In the mid-1980s, Eleanor Taylor Bland had to feel as though her life was falling apart. She was divorced from her husband of 31 years. Living in Waukegan, Illinois, she was half a country away from where she grew up in Massachusetts. She had a job that was less than inspiring. Worst of all, a few years earlier she was diagnosed with Gardner’s syndrome, a fatal cancer, and had been told she could expect a short life span.
But she wanted to write. She had been writing a personal history that eventually expanded to more than 1,000 pages, but with her medical diagnosis, she felt that she had no time to lose.
Her personal history wasn’t going to get published, she decided. She needed write something that would.
So, she created Marti MacAlister, a black female detective on her own with two children. MacAlister had been in Chicago but had been transferred to the town of Lincoln Prairie, a city modeled after Waukegan.
In doing all that, Bland created something that few writers, especially African-American female authors had tried: a black female detective. Getting published then was no small task, but that finally happened in 1992 with the publication of Dead Time. That book was followed by a dozen other titles, the ability to quit her job and write full time, and active membership in Sisters in Crime and the Mystery Writers of America. Today, 10 years after her death in 2010, Sisters in Crime makes an annual award named after her.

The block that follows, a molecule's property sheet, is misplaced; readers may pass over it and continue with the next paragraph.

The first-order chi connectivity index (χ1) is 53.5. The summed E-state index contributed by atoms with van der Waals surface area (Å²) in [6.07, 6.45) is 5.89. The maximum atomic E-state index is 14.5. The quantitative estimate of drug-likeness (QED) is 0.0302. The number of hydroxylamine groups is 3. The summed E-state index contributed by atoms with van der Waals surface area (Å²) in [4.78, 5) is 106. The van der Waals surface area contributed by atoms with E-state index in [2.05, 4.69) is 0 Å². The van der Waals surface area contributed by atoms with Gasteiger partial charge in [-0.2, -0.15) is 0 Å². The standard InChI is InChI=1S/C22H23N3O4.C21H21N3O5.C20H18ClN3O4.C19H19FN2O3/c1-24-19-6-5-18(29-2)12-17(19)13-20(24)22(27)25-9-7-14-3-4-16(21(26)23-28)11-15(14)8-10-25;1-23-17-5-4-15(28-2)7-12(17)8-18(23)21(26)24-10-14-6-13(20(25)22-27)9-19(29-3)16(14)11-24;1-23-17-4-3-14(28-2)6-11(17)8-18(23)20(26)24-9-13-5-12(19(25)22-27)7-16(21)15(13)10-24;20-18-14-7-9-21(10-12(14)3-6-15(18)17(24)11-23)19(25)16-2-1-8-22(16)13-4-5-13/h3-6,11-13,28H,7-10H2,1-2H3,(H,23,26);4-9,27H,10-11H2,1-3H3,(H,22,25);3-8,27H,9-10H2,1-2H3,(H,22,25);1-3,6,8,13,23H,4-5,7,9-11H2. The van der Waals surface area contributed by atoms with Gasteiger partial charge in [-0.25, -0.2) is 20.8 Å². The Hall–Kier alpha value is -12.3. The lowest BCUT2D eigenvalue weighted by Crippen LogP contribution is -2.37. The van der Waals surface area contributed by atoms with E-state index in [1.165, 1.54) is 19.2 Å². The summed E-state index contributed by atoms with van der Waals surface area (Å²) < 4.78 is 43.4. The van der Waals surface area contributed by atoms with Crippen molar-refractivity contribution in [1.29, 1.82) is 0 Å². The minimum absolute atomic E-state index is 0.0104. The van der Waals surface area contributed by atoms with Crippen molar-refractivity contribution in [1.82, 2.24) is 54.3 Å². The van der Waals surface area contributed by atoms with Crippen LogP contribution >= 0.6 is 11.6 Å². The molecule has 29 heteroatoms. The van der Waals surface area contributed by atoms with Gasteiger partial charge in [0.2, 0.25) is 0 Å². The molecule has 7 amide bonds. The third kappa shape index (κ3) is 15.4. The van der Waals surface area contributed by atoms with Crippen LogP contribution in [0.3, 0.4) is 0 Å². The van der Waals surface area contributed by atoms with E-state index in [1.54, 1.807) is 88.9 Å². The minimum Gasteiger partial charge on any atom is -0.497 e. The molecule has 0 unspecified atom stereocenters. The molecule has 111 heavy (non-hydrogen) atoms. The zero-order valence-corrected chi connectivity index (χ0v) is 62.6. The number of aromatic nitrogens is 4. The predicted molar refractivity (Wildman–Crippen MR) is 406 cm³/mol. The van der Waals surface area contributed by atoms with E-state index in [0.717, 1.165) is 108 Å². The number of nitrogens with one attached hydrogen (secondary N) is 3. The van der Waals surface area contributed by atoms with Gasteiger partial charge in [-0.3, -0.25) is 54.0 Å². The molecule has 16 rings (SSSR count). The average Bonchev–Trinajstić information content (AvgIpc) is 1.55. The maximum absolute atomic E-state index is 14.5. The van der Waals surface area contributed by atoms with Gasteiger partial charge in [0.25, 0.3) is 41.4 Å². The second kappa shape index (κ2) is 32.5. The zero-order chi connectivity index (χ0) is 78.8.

“Her prose was just like velvet, simple, concise and straightforward,” said Chicago mystery writer Libby Hellmann, who in 1995 got a manuscript of her first mystery into Mrs. Bland’s hands. “You could read it forever.”
Her advice was direct but always supportive. “Eyes don’t drop,” she told Hellmann, who had used the phrase in the piece she gave Mrs. Bland. “Who’s going to pick them up?” (Chicago Tribune obituary, June 8, 2010)
Bland won readers with her stories, her characters, and her prose. She was a pioneer and set a high standard for the writers who followed.
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